Proteins: Affinity Tags


Specific interaction between a protein (or a protein domain) and a ligand allows the protein (or domain) to be linked to a recombinant protein as a fusion partner (affinity tag). This enables the recombinant protein to be purified by affinity chromatography even if it does not naturally have a specific ligand suitable for this process.

Keywords: recombinant protein; purification; affinity tag

Figure 1.

Schematic diagram showing the principle of affinity chromatography. A protein with a high affinity for a ligand can selectively bind to an affinity matrix on which the ligand is immobilized. After washing away the unbound proteins, the protein can be eluted and purified under conditions that disrupt the interaction between the protein and its ligand.

Figure 2.

Chemical structures of the substrates and ligands of affinity tag proteins.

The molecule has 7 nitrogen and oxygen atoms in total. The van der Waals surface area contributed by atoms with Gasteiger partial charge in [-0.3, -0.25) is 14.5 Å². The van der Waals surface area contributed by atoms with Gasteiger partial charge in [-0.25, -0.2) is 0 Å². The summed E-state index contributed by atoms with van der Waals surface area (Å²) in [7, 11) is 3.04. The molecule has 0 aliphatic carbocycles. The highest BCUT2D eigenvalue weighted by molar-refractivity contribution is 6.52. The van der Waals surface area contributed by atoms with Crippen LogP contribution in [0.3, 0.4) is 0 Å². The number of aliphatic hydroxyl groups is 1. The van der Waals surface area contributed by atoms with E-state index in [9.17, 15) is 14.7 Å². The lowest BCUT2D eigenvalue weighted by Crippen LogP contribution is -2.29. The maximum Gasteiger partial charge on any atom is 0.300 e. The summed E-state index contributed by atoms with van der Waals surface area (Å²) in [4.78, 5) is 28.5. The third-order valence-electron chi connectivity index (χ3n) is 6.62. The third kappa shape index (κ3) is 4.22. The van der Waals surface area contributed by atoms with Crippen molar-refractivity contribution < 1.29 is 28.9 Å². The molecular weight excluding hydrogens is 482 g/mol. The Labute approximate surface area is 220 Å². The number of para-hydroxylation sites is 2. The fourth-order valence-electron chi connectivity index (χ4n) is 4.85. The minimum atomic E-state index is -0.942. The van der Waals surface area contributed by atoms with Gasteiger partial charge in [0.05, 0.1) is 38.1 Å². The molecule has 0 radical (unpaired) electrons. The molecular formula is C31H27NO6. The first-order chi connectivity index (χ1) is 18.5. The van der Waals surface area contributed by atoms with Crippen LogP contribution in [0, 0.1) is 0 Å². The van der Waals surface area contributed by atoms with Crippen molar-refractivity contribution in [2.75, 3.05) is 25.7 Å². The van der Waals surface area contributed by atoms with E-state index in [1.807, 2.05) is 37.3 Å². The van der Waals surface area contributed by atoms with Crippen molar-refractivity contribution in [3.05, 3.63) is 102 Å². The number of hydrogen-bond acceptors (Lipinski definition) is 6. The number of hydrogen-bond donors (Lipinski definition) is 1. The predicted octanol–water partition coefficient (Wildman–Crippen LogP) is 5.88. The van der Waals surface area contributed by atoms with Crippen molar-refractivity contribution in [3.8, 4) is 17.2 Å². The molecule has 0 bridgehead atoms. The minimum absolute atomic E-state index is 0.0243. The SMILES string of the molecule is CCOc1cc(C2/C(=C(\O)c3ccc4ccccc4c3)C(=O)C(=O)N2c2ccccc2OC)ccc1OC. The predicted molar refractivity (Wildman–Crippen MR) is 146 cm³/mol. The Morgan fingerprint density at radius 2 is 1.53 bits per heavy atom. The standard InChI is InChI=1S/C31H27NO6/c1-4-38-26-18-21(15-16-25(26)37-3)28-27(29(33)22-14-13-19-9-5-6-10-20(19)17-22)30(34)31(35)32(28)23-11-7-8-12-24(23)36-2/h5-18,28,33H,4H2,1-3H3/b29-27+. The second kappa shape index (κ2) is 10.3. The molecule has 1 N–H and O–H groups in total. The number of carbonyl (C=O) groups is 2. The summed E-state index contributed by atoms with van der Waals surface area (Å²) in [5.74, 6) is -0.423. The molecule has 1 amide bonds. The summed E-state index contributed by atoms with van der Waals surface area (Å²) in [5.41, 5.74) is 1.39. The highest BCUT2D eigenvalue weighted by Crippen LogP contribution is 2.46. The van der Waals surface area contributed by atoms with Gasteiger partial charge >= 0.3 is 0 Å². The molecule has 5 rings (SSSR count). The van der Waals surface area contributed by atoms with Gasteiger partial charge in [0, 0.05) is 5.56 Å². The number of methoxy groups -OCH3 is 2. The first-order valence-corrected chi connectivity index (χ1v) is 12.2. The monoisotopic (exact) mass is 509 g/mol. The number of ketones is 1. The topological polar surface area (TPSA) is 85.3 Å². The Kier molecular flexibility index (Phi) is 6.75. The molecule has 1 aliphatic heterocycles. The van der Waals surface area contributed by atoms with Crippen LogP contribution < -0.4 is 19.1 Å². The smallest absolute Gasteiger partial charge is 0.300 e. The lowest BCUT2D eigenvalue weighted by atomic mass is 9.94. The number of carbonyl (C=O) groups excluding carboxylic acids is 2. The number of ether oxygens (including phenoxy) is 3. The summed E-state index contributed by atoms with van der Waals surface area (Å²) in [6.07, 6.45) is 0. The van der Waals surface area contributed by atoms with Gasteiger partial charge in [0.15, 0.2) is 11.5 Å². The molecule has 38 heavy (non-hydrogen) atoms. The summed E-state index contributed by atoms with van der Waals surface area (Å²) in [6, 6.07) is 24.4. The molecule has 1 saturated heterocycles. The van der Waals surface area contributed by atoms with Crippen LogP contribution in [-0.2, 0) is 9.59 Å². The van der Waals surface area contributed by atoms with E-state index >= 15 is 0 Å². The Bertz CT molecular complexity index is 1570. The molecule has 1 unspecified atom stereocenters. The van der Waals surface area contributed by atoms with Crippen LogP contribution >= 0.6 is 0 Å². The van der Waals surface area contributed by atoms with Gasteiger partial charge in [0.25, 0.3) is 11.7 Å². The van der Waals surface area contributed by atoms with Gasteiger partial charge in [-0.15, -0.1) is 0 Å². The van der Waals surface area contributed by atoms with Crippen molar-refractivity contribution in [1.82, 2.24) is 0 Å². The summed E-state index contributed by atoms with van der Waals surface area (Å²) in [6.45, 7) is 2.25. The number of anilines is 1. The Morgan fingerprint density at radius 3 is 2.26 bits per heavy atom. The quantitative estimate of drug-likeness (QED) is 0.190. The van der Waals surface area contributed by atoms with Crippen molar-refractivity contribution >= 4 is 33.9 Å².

Figure 3.

The scheme of using an affinity tag to purify a recombinant target protein. The gene of a target protein is fused to the gene of an affinity tag. Expression of this fusion gene in cells produces a recombinant fusion protein that can selectively bind to an affinity matrix owing to the presence of the affinity tag in the fusion protein. This allows the fusion protein to be purified by affinity chromatography. After elution of the fusion protein, the target protein can be separated from the affinity tag by a cleavage reaction catalysed by a site‐specific protease.



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Further Reading

LaVallie ER and McCoy JM (1995) Gene fusion expression systems in Escherichia coli. Current Opinion in Biotechnology 6: 501–506.

Paulus H (1998) The chemical basis of protein splicing. Chemical Society Reviews 27: 375–386.

Sassenfeld HM (1990) Engineering proteins for purification. Trends in Biotechnology 8(4): 88–93.

Scopes RK (1994) Protein Purification, 3rd edn. New York: Springer.

Watson JD, Gilman M, Witkowski J and Zoller M (1992) Recombinant DNA, 2nd edn. New York: Scientific American Books.

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Chong, Shaorong(Apr 2001) Proteins: Affinity Tags. In: eLS. John Wiley & Sons Ltd, Chichester. [doi: 10.1038/npg.els.0003141]